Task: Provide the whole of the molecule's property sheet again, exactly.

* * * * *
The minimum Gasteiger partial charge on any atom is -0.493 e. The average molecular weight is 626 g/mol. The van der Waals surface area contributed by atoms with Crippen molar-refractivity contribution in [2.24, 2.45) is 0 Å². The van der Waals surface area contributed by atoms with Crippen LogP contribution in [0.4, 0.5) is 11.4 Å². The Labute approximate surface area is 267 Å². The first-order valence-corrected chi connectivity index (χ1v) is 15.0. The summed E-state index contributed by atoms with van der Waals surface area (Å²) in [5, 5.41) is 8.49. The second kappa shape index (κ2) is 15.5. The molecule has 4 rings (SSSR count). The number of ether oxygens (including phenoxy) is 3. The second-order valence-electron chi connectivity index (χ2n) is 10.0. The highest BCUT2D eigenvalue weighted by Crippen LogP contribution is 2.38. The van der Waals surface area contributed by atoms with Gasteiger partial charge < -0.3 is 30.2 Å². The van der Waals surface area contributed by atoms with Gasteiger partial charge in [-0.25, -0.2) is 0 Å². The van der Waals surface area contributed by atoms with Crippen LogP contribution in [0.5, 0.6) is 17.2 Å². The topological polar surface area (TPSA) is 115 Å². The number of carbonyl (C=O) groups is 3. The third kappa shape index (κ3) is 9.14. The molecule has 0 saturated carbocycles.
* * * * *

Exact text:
The minimum Gasteiger partial charge on any atom is -0.493 e. The average molecular weight is 626 g/mol. The van der Waals surface area contributed by atoms with Crippen molar-refractivity contribution in [2.24, 2.45) is 0 Å². The van der Waals surface area contributed by atoms with Crippen LogP contribution in [0.4, 0.5) is 11.4 Å². The Labute approximate surface area is 267 Å². The first-order valence-corrected chi connectivity index (χ1v) is 15.0. The summed E-state index contributed by atoms with van der Waals surface area (Å²) in [5, 5.41) is 8.49. The second kappa shape index (κ2) is 15.5. The molecule has 4 rings (SSSR count). The number of ether oxygens (including phenoxy) is 3. The second-order valence-electron chi connectivity index (χ2n) is 10.0. The highest BCUT2D eigenvalue weighted by Crippen LogP contribution is 2.38. The van der Waals surface area contributed by atoms with Gasteiger partial charge < -0.3 is 30.2 Å². The van der Waals surface area contributed by atoms with Gasteiger partial charge in [-0.25, -0.2) is 0 Å². The van der Waals surface area contributed by atoms with Crippen LogP contribution in [0.5, 0.6) is 17.2 Å². The topological polar surface area (TPSA) is 115 Å². The number of carbonyl (C=O) groups is 3. The third kappa shape index (κ3) is 9.14. The molecule has 0 saturated carbocycles.